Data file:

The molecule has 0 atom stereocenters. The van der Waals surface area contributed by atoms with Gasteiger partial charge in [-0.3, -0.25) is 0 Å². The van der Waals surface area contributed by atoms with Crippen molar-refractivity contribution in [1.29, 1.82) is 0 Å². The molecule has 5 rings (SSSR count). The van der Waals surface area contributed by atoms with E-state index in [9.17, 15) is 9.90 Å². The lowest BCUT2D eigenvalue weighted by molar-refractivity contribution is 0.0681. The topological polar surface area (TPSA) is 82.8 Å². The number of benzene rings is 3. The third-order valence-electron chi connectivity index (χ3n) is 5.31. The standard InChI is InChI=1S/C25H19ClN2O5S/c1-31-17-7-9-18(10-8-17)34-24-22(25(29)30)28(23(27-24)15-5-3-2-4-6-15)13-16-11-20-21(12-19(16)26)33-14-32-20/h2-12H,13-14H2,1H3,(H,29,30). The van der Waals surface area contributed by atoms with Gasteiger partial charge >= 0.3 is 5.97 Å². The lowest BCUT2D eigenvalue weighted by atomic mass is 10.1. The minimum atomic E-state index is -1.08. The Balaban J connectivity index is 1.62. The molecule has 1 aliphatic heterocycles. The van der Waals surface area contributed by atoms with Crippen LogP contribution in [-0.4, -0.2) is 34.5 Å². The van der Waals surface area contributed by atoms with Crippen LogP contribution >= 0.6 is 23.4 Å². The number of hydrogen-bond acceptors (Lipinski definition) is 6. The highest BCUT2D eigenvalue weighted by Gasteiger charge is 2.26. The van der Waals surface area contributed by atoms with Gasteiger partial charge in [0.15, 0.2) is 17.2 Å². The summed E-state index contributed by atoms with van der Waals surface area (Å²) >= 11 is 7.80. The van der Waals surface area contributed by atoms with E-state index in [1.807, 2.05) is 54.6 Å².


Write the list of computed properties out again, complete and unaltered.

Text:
The molecule has 0 atom stereocenters. The van der Waals surface area contributed by atoms with Gasteiger partial charge in [-0.3, -0.25) is 0 Å². The van der Waals surface area contributed by atoms with Crippen molar-refractivity contribution in [1.29, 1.82) is 0 Å². The molecule has 5 rings (SSSR count). The van der Waals surface area contributed by atoms with E-state index in [9.17, 15) is 9.90 Å². The lowest BCUT2D eigenvalue weighted by molar-refractivity contribution is 0.0681. The topological polar surface area (TPSA) is 82.8 Å². The number of benzene rings is 3. The third-order valence-electron chi connectivity index (χ3n) is 5.31. The standard InChI is InChI=1S/C25H19ClN2O5S/c1-31-17-7-9-18(10-8-17)34-24-22(25(29)30)28(23(27-24)15-5-3-2-4-6-15)13-16-11-20-21(12-19(16)26)33-14-32-20/h2-12H,13-14H2,1H3,(H,29,30). The van der Waals surface area contributed by atoms with Gasteiger partial charge >= 0.3 is 5.97 Å². The lowest BCUT2D eigenvalue weighted by atomic mass is 10.1. The minimum atomic E-state index is -1.08. The Balaban J connectivity index is 1.62. The molecule has 1 aliphatic heterocycles. The van der Waals surface area contributed by atoms with Crippen LogP contribution in [-0.4, -0.2) is 34.5 Å². The van der Waals surface area contributed by atoms with Crippen LogP contribution >= 0.6 is 23.4 Å². The number of hydrogen-bond acceptors (Lipinski definition) is 6. The highest BCUT2D eigenvalue weighted by Gasteiger charge is 2.26. The van der Waals surface area contributed by atoms with Gasteiger partial charge in [0.15, 0.2) is 17.2 Å². The summed E-state index contributed by atoms with van der Waals surface area (Å²) >= 11 is 7.80. The van der Waals surface area contributed by atoms with E-state index in [1.807, 2.05) is 54.6 Å².